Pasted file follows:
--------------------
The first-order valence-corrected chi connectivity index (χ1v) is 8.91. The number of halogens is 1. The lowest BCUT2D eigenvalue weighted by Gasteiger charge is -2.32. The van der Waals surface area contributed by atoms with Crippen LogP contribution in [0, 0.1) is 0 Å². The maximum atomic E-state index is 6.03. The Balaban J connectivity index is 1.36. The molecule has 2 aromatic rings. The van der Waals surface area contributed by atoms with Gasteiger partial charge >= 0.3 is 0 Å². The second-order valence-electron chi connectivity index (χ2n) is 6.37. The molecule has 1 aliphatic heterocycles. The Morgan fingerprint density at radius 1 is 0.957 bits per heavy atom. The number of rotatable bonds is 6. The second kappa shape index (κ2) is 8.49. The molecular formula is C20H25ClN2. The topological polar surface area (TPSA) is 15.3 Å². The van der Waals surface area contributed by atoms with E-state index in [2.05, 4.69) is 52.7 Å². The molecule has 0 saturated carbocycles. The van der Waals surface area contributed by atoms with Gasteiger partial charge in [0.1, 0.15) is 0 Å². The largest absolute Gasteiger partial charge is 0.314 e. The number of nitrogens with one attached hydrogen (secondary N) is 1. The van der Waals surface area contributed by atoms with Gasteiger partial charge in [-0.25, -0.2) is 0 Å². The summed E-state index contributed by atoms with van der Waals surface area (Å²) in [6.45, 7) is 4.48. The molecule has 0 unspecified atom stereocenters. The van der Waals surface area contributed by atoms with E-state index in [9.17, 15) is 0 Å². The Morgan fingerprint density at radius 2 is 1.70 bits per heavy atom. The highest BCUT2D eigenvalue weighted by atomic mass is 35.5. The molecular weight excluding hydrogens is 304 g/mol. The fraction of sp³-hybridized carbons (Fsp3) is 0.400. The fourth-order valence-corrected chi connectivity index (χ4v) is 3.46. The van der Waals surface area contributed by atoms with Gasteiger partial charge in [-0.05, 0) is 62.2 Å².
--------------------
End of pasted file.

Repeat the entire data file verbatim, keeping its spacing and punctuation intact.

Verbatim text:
The first-order valence-corrected chi connectivity index (χ1v) is 8.91. The number of halogens is 1. The lowest BCUT2D eigenvalue weighted by Gasteiger charge is -2.32. The van der Waals surface area contributed by atoms with Crippen LogP contribution in [0, 0.1) is 0 Å². The maximum atomic E-state index is 6.03. The Balaban J connectivity index is 1.36. The molecule has 2 aromatic rings. The van der Waals surface area contributed by atoms with Gasteiger partial charge >= 0.3 is 0 Å². The second-order valence-electron chi connectivity index (χ2n) is 6.37. The molecule has 1 aliphatic heterocycles. The Morgan fingerprint density at radius 1 is 0.957 bits per heavy atom. The number of rotatable bonds is 6. The second kappa shape index (κ2) is 8.49. The molecular formula is C20H25ClN2. The topological polar surface area (TPSA) is 15.3 Å². The van der Waals surface area contributed by atoms with E-state index in [2.05, 4.69) is 52.7 Å². The molecule has 0 saturated carbocycles. The van der Waals surface area contributed by atoms with Gasteiger partial charge in [0.1, 0.15) is 0 Å². The largest absolute Gasteiger partial charge is 0.314 e. The number of nitrogens with one attached hydrogen (secondary N) is 1. The van der Waals surface area contributed by atoms with Gasteiger partial charge in [-0.25, -0.2) is 0 Å². The summed E-state index contributed by atoms with van der Waals surface area (Å²) in [6.45, 7) is 4.48. The molecule has 0 unspecified atom stereocenters. The van der Waals surface area contributed by atoms with E-state index in [9.17, 15) is 0 Å². The Morgan fingerprint density at radius 2 is 1.70 bits per heavy atom. The highest BCUT2D eigenvalue weighted by atomic mass is 35.5. The molecular weight excluding hydrogens is 304 g/mol. The fraction of sp³-hybridized carbons (Fsp3) is 0.400. The fourth-order valence-corrected chi connectivity index (χ4v) is 3.46. The van der Waals surface area contributed by atoms with Gasteiger partial charge in [-0.05, 0) is 62.2 Å².